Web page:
- Timeboxed: relatedly, an initiative should realistically last at most, say, 24 weeks (two roadmaps).
- Commitment: There should be some level of commitment from multiple people to actually work on the initiative. In particular, the initiative should list some primary points of contact, and ideally mentors.
Each initiative would have a dedicated status page with this information, links to issues or other materials, and potentially a FAQ. We’ve often found that there are recurring questions (“When is MIR going to be turned on by default?”) about big, ongoing work. The roadmap and status pages give us a highly visible, central and curated place to put this information.
The roadmap should be set via an open consensus process in which anyone can propose or influence initiatives. The initiatives should fit criteria like those listed above, and should also fit into an overall vision for Rust’s evolution over a longer period.
Details to be worked out:
- Can initiatives be added mid-stream?
- Full guidelines for initiatives; how many should be in flight at once? Needs to be a small number to make this practical and useful (it’s a form of curation/rallying).
- What is the process for deciding on the initiatives?
- Do we divvy things up by subteam? That would make the discussion easier, but doesn’t allow for cross-cutting initiatives very easily.
- Can we find less boring terms than “Roadmap” and “Initiative”?
- Can we also include the “feature pipeline” and other long-running concerns into a roadmap somehow?
Proposal: RFC staging
RFCs are hard to keep up with in part because reading a full design – and all the commentary around it – can be a lot of work, and there tend to be a large number of active RFCs in flight at any time. RFC discussions are often hard to follow, due to the overwhelming number of comments, sometimes stretching over multiple forums. Naturally, this problem is exacerbated by “controversial” RFCs, which is where we most need broad input and careful discussion. It can also be hard to track RFCs that are in some sense “competing” (offering alternative proposals for a common problem), or to correlate discussion between the discuss forum and github.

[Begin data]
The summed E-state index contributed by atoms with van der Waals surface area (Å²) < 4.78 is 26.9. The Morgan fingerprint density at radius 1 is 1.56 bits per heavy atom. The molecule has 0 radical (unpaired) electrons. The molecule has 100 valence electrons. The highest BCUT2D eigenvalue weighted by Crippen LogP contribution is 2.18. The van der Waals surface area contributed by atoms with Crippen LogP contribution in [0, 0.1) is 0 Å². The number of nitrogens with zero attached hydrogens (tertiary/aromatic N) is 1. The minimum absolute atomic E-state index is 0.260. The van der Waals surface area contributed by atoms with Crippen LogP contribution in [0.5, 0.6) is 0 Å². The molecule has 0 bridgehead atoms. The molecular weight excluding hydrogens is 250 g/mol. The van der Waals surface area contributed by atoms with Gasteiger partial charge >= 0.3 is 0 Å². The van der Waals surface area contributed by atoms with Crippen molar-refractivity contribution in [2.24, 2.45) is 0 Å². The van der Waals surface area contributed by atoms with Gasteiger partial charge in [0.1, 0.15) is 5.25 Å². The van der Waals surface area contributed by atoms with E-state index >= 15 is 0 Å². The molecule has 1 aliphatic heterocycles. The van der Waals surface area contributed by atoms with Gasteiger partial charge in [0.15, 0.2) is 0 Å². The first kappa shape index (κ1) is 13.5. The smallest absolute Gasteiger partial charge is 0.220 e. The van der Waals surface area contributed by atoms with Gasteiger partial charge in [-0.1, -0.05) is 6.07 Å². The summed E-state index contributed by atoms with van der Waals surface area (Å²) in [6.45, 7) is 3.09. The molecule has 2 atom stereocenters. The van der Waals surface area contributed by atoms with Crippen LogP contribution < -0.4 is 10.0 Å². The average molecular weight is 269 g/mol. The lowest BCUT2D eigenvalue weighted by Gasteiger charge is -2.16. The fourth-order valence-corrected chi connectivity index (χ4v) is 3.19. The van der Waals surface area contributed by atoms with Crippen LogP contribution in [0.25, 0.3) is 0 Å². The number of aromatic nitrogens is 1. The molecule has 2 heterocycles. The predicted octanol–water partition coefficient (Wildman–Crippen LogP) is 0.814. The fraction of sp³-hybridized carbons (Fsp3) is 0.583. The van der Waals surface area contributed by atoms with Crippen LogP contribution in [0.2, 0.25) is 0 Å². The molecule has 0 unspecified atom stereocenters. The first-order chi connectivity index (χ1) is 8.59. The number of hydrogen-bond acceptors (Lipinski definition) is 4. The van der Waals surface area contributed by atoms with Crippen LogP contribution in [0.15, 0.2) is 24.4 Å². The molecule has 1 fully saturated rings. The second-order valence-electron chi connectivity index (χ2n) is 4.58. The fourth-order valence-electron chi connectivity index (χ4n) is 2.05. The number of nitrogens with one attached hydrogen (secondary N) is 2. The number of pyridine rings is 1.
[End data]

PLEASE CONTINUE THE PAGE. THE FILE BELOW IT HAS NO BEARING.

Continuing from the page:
It’s also problematic to start off with a full proposal. What we really want is to get the community on the same page first about the importance of the problem being solved, and then to proceed to the design phase, perhaps considering multiple competing designs.
Finally, RFCs are sometimes closed as “postponed”, but ideally that should not simply terminate the discussion; instead, the discussion should simply continue elsewhere, or somehow be marked as being at a different stage.
Idea: introduce stages into the RFC process, including one for reaching consensus on motivation prior to considering a design.
Idea: move the focus away from an RFC PR as the primary venue for RFC discussion.
Put differently, the idea is to orient the RFC process around problems first, and solutions second.
The rough phases I have in mind are:
- Problem consensus
- RFC drafting
- RFC PR(s)
- RFC merged
Concretely, what this would look like is having some venue for tracking the problems we might want to solve, perhaps a revamped version of the RFC issue tracker. Whatever this venue is, it would track the progression through all of the phases. Let’s call this venue the “Problem Tracker”.
Phase 1: Problem consensus. The initial discussion is essentially about reaching consensus on the motivation section of an RFC, which should include examples and make a compelling case that solving the problem is important enough to warrant expending energy and potential complexity. The subteam would sign off on that motivation, at which point there is some level of commitment to solve the problem. That puts the focus where it should be – solving problems – and should make it much easier for subteam members to engage early on in the RFC lifecycle.